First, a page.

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does, who thinks only, or chiefly, or habitually, upon his virtues. Can a better reason be given for meditating more upon our sins, and less upon our virtues, than this; that one train of thought may be profitable to salvation, the other' is profitable for nothing ?

It is an exceedingly good observation, that we may safely leave our virtues and good qualities to themselves. And, besides the use we have made of it in showing the superfluity, as well as the danger of giving in to the contemplation of our virtues, it is also a quieting and consoling reflection for a different, and, in some degree, an opposite description of cháracter, that is to say, for tender and timorous consciences. Such are sometimes troubled with doubts and scruples about even their good actions. Virtue was too easy for them, or too difficult ; too easy and pleasant to have any merit in' it : or difficult by reason of fleshly, selfish, or depraved propensities, still existing unsubdued, still struggling in their unregenerated hearts. These are natural, and, as I

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have sometimes known them, very distressing scruples. I think that observations might be offered to remove the ground of them altogether ; but what I have at present to suggest is, that the very act of reflection, which leads to them, is unnecessary, provided you will proceed by our rule, viz.. to leave your virtues, such as they are, to themselves; and to bend the whole force of your thoughts towards your sins, towards the conquest of these.

But it will be said, are we not to taste the comforts of religion ? Are we not to be permitted, or rather ought we not to be encouraged, to relish, to indulge, to enjoy these comforts ? And can this be done without meditating upon our good actions?

I answer, that this can be done without meditating upon our good actions. We need not seek the comforts of religion in this way. Much we need not seek them at all; they will visit us of their own accord, if we be serious and hearty in our

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religion. A well-spent life will impart its support to the spirits, . without any endeavour, on our part, to call up our me rits to our view, or even allowing the idea of merit to take possession of our minds. There will, in this respect, always be as much difference as there ought to be, between the righteous man and the sinner (or, to speak more properly, between sinners of different degrees,) without taking pains to draw forth in our recollection instances of our virtue, or to institute a comparison between ourselves and others, or certain others of our acquaintance. These are habits, which I hold to be unchristian and wrong ; and that the true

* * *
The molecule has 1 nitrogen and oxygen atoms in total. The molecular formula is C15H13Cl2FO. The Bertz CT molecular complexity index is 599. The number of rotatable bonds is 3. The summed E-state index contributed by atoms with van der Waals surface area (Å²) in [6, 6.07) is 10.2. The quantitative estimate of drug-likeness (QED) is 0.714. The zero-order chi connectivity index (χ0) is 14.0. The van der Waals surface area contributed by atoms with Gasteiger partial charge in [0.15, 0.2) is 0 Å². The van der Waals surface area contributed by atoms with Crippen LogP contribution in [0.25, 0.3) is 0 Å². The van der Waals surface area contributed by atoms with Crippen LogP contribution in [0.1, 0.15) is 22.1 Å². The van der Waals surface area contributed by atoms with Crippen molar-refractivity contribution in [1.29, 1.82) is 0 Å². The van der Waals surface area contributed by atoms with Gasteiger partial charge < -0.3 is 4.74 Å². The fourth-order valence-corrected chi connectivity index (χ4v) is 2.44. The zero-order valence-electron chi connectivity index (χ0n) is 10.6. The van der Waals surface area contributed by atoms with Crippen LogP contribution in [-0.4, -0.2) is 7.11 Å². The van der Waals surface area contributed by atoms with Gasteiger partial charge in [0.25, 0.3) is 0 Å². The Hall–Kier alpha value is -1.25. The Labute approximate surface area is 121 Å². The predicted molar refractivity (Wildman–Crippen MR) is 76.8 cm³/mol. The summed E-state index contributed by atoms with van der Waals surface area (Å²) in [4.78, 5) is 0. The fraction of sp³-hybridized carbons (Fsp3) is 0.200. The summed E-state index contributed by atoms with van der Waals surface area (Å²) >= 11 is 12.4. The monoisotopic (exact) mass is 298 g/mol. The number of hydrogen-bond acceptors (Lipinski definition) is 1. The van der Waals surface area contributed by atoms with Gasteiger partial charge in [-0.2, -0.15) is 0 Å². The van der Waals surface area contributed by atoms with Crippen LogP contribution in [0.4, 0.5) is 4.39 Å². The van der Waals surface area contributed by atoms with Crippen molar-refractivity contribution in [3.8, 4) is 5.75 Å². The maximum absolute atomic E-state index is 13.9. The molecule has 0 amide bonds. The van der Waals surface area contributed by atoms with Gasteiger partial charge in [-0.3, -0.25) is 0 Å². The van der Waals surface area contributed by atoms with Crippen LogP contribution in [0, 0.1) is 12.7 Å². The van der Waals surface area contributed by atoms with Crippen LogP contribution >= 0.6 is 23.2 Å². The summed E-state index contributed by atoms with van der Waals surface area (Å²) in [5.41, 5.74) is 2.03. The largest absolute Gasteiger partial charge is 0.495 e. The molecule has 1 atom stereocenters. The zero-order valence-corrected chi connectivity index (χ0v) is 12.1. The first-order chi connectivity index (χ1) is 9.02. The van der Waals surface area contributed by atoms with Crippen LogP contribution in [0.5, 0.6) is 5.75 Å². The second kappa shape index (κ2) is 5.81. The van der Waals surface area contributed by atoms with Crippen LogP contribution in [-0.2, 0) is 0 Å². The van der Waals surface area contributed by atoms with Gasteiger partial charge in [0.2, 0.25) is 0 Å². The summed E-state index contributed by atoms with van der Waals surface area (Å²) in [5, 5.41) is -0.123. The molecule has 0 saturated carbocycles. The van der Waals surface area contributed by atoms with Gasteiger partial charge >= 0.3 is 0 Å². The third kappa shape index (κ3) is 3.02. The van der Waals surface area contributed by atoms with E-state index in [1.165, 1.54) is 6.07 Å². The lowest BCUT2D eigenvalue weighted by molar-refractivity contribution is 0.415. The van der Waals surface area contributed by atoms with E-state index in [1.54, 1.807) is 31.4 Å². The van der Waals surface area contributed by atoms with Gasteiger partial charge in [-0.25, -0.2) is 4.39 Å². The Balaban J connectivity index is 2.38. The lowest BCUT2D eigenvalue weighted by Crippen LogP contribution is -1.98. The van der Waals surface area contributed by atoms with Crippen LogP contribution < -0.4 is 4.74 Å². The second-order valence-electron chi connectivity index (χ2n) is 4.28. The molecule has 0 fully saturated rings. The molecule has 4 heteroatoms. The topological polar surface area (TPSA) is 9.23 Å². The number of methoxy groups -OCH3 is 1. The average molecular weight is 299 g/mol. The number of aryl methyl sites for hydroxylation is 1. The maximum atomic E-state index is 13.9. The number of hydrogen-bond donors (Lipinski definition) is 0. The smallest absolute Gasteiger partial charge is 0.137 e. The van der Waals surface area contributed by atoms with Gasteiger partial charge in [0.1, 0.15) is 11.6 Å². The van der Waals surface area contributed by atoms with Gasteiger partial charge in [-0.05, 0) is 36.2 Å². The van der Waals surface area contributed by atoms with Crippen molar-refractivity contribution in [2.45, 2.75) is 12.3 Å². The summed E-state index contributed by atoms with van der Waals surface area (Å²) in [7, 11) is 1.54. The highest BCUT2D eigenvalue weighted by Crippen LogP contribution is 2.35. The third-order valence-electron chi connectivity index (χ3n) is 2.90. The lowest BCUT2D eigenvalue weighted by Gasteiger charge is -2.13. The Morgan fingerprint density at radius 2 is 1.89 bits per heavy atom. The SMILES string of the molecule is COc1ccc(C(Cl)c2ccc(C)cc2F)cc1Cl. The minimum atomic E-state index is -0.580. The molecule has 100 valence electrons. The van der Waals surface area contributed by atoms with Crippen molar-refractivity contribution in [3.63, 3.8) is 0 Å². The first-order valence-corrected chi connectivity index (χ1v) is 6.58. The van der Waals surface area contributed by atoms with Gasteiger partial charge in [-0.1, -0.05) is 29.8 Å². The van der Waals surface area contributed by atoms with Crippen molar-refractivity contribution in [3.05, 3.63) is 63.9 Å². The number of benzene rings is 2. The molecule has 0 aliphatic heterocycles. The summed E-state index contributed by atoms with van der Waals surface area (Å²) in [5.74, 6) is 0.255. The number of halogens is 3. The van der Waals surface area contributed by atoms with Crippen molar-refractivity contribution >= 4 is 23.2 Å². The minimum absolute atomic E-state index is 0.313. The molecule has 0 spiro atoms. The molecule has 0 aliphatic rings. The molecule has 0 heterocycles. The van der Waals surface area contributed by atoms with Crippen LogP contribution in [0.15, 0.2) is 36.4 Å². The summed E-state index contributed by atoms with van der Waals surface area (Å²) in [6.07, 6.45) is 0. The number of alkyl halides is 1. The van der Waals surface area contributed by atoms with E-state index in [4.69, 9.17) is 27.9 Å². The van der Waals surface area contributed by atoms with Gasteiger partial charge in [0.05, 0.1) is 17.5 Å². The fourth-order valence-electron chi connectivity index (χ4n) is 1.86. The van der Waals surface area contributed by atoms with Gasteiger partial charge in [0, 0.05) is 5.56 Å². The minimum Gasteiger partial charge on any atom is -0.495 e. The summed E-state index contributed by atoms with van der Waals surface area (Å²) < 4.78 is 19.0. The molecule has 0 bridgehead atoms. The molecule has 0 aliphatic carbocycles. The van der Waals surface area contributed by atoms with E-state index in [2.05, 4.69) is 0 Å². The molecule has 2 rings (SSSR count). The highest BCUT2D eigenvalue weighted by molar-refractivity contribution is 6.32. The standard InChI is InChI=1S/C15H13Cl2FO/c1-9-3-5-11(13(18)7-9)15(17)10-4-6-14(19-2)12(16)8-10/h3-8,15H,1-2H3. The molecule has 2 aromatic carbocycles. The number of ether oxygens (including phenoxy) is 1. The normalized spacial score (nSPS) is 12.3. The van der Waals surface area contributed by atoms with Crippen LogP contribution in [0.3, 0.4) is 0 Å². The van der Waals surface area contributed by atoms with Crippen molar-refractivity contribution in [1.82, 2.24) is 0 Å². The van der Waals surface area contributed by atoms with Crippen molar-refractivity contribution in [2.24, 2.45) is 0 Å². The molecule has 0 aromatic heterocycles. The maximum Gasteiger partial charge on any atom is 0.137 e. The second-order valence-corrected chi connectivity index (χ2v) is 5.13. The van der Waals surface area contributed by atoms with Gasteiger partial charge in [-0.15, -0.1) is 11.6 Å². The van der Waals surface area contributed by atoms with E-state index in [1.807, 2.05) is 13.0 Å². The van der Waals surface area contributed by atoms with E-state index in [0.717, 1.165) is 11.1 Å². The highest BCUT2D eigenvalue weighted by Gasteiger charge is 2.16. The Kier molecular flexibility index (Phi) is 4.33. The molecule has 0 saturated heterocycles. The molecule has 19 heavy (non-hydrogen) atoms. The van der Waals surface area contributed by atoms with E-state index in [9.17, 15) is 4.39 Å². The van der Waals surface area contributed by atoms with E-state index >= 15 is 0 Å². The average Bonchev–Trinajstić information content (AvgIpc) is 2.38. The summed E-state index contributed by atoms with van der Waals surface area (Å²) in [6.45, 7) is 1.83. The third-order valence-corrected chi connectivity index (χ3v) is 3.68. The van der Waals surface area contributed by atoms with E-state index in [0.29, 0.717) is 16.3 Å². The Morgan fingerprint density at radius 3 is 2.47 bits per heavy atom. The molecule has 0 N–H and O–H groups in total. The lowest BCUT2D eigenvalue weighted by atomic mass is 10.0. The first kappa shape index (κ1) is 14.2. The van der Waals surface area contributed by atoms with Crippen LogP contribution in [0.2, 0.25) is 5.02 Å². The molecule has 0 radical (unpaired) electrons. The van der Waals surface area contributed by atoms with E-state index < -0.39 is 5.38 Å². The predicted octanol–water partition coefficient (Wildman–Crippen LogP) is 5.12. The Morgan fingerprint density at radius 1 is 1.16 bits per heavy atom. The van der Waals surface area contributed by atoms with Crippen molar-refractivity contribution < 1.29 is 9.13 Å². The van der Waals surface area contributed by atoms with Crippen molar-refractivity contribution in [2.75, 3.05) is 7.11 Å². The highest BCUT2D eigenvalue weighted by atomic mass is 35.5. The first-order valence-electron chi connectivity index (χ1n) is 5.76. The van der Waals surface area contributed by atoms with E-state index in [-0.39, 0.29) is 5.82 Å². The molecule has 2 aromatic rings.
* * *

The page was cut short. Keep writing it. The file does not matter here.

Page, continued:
; way of finding and feeling the consolations of religion, is by progressively conquering our sins. Think of these ; contend with these ; and, if you contend with sincerity, and with effect, which is the proof indeed of sincerity, I will answer for the comforts of religion being your portion. What is it that disturbs our religious tranquillity ? What is it that 'embitters or impairs our religious comfort, damps and checks our religious hopes, hinders us from

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relishing and entertaining these ideas, from turning to them, as a supply of consolation under all circumstances ?,-- What is it but our sins ? Depend upon it, that it is sin, and nothing else, which spoils our religious comfort. Cleanse your heart from sin, and religion will enter in, with all her train of hopes and consolations. For proof of this, we may, as before, refer to the examples of Scripture Christians. They rejoiced in the Lord, continually. 5 The joy of faith,” Phil. i. 25. : the Holy Ghost,” Rom. xiv. 17, was the word in their mouths, the sentiment of their hearts. They spake of their religion as of a strong consolation, as of the “refuge, to which they had'i fled, as of the hope of which they had laid bold, of an anchor of the sout sure and stedfast:" Heb. vi. 18, 19. Their promise from the Lord Jesus Christ was, “ your heart shall rejoice, and your joy. no man taketh from you :” John, xvi. 22.3 Was this promise fulfilled to them ? read Acts, xiii. 52. :“. They were filled with joy and the Holy Ghost.” “ The

66 kingdom of God,” saith Saint Paul, “is joy in the Holy Ghost :” Rom. xiv. 17. So

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that Saint Paul, you hear, takes his very description and definition of Christianity from the joy which is diffused over the heart; and Saint Paul, I am very confident, described nothing but what he felt. Yet Saint Paul did not meditate upon his vir

. tues; nay, expressly renounced that sort of meditation. His meditations, on the contrary, were fixed

his own unworthiness, and upon the exceeding stupendous ' mercy of God towards him, through Jesus Christ his Saviour : at least, we have his own authority for saying, that, in his Christian progress, he never looked back; he forgot. that which was behind, whatever it might be, which he had already attained; he refused to remember it, he put it out of his thoughts. Yet, upon this topic of religious joy, hear him again:“ we joy in God through our Lord Jesus Christ ;” Rom. v. 11, and once more, “ the fruit of the Spirit is love, joy, peace :” Gal. v. 22. These last are three memorable words, and they describe not the effects of ruminating upon a man's own virtues, but the fruit of the Spirit.

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